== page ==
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Geography

(Librarian Selected)



Korean history in maps : from prehistory to the twenty-first century
by edited by Michael D. Shin ; contributors Lee Injae, Owen Miller, Park Jinhoon, Yi Hyun-Hae.

9781107098466Michael D. Shin (Editor); Lee Injae; Owen Miller; Park Jinhoon; Yi Hyun-HaeKorean History in Maps: From Prehistory to the Twenty-First CenturyKorean History in Maps is a beautifully presented, full-color atlas covering all periods of Korean history from prehistoric times to the present day. It is the first atlas of its kind to be specifically designed for students in English-speaking countries. There is a map for each era in Korean history, showing every major kingdom or polity that existed on the Korean peninsula, and maps are also included for topics of additional historical interest, including each major war that took place. In addition, the atlas contains chronologies, lists of monarchs, and overviews of the politics, economy, society, and culture for each era which are complemented by numerous photos and full color images of artifacts, paintings, and architectural structures. This fascinating historical atlas is a complete reference work and unique teaching tool for all scholars and students of Korean and East Asian history. - Description from Syndetics
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Restless Empire : a historical atlas of Russia
by Barnes, Ian, 1946-2014

9780674504677Ian Barnes; Dominic LievenRestless Empire: A Historical Atlas of RussiaFrom the first Slavic migrations to the Romanovs' rise to the Putin era, Russia has endured for centuries as a nation whose sheer size and diversity have challenged its rulers and shaped its identity. Restless Empire illuminates the epic sweep of Russian history in a beautifully illustrated full-color atlas depicting the essential cultural, political, economic, and military developments of Russia's past. Like the double-headed eagle that is its state emblem, Russia has always looked abroad to both the East and West, searching for secure trade routes, trustworthy allies, and defensible frontiers. Expansion beyond Muscovy's forested confines began in the fifteenth century, when Ivan III rejected Mongol rule and moved into the Russian steppe. The waterways linking the Baltic to the Black and Caspian seas were crucial to Russia's development from the Middle Ages onward. The age-old quest to acquire warm-water ports culminated in the construction of St. Petersburg in the eighteenth century, when imperial Russia began to rival Europe's Great Powers. From Ivan the Terrible to Catherine the Great, Lenin and Stalin to Yeltsin and Putin, Russia's rulers have carved their nation's destiny into world history, sometimes bending Russia toward despotism or democracy, internationalism or brusque independence. Russia's titanic conflicts--against the Tatars and Turks, Napoleon, Nazi Germany, and the United States--and its political upheavals from the Time of Troubles to the Soviet Union's downfall, as well as ongoing strife in Chechnya and Crimea, are presented chronologically in accessible text accompanied by detailed maps and illustrations. - Description from Syndetics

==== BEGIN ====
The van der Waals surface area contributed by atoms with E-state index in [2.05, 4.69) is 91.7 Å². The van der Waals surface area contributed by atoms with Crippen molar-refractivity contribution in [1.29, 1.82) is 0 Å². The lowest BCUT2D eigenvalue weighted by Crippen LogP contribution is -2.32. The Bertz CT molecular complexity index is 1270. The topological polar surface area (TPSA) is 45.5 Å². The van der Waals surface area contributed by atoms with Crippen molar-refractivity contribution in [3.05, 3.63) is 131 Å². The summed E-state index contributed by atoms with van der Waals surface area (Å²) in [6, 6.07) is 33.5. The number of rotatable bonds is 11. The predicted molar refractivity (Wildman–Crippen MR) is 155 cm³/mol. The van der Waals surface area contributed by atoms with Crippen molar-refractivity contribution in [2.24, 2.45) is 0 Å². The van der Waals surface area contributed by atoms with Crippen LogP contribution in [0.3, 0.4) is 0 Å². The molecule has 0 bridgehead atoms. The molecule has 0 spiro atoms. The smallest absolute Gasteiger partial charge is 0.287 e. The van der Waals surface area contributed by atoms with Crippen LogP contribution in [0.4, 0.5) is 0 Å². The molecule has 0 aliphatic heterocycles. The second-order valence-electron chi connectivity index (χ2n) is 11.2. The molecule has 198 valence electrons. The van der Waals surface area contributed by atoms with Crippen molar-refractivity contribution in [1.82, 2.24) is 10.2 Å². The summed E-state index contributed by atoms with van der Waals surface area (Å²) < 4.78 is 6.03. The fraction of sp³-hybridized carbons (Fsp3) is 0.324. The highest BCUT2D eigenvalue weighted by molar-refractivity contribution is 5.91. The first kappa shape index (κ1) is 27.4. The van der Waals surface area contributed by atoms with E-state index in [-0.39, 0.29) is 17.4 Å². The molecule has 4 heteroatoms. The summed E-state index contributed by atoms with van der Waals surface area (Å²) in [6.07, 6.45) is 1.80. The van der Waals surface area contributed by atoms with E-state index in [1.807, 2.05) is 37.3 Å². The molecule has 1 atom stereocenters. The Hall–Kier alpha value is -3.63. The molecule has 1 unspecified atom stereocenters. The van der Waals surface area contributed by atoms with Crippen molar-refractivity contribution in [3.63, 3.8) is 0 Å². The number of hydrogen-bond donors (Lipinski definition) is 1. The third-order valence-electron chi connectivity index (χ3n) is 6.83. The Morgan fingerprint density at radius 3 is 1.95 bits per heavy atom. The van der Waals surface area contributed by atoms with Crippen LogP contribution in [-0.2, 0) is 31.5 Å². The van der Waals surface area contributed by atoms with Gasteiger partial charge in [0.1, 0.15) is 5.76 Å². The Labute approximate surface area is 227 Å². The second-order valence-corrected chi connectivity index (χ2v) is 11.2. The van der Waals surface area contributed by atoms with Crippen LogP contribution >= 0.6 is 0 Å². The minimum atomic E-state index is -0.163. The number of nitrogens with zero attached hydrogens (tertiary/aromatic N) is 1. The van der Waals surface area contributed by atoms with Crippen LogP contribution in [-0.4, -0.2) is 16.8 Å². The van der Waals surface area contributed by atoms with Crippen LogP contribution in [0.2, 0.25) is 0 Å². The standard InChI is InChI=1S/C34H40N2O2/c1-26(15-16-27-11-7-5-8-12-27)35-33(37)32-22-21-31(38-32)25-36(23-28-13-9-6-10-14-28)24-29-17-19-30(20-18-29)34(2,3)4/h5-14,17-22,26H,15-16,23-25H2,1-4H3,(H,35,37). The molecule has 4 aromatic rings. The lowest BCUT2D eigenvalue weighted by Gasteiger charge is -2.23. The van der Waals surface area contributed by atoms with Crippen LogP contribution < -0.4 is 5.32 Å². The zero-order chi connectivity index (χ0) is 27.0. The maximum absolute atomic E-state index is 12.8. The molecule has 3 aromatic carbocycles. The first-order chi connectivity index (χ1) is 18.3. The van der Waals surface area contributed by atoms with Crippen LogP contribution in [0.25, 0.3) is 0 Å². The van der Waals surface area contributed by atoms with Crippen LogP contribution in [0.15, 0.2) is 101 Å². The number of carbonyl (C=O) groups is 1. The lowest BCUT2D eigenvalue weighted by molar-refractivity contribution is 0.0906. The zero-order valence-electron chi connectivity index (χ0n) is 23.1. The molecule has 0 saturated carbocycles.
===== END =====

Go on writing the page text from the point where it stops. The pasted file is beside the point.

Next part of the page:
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What is geography?
by Bonnett, Alastair, 1964-

9781412918688Alastair BonnettWhat Is Geography?"I cannot imagine a better guide to the transition between school and undergraduate geography than this short, informative and confidently-argued book. Written without fuss but based on solid learning and clear thinking, it tackles head-on a question many professional academic geographers would rather avoid." - Alisdair Rogers, University of Oxford "A beautiful little book that helps to introduce the core concepts of geography and provides an ideal framework for relating other fields of knowledge and academia." - Stefan Zimmermann, University of Osnabruck What is Geography? Geography is a fundamental fascination with, and a crucial method for, understanding the way the world works. This text offers readers a short and highly accessible account of the ideas and concepts constituting geography. Drawing out the key themes that define the subject, What is Geography? demonstrates how and why these themes - like environment and geopolitics- are of fundamental importance. Including discussion of both the human and the natural realms, the text looks at key themes like environment, space, and place - as well as geography's methods and the history of the discipline. Introductory but not simplified, What is Geography? will provide students with the ability to understand the history and context of the subject without any prior knowledge. Designed as a key transitional text for students entering undergraduate courses, this book will be of interest to all readers interested in and intrigued by the "geographical imagination". - Description from Syndetics